EGNOS makes the difference. This is what was demonstrated at the German round of the World Rally Championship, where some competitors had their paths through the rally stages tracked using satellite navigation. Data from both conventional GPS and from GPS enhanced using the European Geostationary Navigation Overlay Service were recorded to demonstrate the improvement in positioning accuracy offered by the enhancement system.
The European Geostationary Navigation Overlay Service (EGNOS) is a joint project of the European Space Agency, the European Commission and Eurocontrol - the European Organisation for the Safety of Air Navigation. ESA is in charge of EGNOS system development and technical qualification. Starting in July 2005, responsibility for EGNOS operations is being progressively transferred to the European Satellite Services Provider (ESSP). EGNOS is Europe’s first step in satellite navigation, paving the way for Galileo, the future civil global positioning system.
As part of the Programme for the Development and Demonstration of Applications for Galileo and EGNOS (ProDDAGE), run by ESYS (United Kingdom) for the Galileo Joint Undertaking (GJU), a number of demonstrations exhibiting the capabilities of EGNOS in different application domains are being undertaken.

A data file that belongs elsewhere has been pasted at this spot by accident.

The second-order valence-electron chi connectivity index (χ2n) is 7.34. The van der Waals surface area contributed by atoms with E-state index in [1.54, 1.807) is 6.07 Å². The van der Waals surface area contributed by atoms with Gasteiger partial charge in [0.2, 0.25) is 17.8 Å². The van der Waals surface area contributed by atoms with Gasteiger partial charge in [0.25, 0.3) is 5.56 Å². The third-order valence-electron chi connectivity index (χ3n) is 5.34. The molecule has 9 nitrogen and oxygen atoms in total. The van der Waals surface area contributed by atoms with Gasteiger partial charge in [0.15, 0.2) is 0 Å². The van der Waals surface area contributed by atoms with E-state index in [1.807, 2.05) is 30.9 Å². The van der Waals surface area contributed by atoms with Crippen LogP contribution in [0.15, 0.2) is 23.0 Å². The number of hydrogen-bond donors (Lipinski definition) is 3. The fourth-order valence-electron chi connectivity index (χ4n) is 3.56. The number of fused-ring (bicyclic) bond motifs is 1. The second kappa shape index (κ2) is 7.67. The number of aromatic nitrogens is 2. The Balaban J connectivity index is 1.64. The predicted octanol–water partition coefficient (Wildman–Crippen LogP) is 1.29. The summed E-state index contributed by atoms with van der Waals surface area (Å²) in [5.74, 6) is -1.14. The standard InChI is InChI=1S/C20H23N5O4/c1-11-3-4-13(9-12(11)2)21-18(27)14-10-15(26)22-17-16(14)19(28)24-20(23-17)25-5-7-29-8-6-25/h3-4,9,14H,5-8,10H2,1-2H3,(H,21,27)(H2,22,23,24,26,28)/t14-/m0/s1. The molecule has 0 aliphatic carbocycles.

To show the use of EGNOS in road applications, it was used for tracking the paths of cars competing in the German round of the World Rally Championship (WRC), which took place on 26 to 28 August 2005 in an area south of Trier.
Rally cars are already fitted with satellite navigation receivers; however some modifications were needed for the trial. One car from most of the major rally teams was adapted to allow on-board storage of GPS and EGNOS data. These data were retrieved at the end of each rally stage and processed to demonstrate the enhanced positioning accuracy achievable with EGNOS as compared to standard GPS.
The results were displayed in map simulations, one a plan view, the other a three dimensional view showing cars in a virtual rally environment. In each case the position of the cars according to GPS and according to EGNOS was visible simultaneously, allowing a comparison of the relative positioning accuracies of GPS and EGNOS to be made.
Commercially available maps are not accurate enough to show the car paths relative to the centre line of the rally track. The stage selected for the demonstration was surveyed to very high accuracy and the survey data was used to generate the display maps.
The 3D display utilised software which is already used to show rally stages on television. This software obtains the position of the cars from GPS (and EGNOS as well in this trial) and superimposes them onto a graphical simulation of the rally stage.
This demonstration of EGNOS showed that it can provide consistently better positioning accuracy for vehicles on the road even in the demanding conditions of a WRC rally. EGNOS has now entered the ‘ramp-up’ phase of the Initial Operations; the geographic coverage of the signal will be expanded and the performance (accuracy, integrity, availability and continuity) will be further improved. After qualification of the EGNOS system, the signals will be able to support safety critical applications such as aircraft airport approach navigation and railway signalling.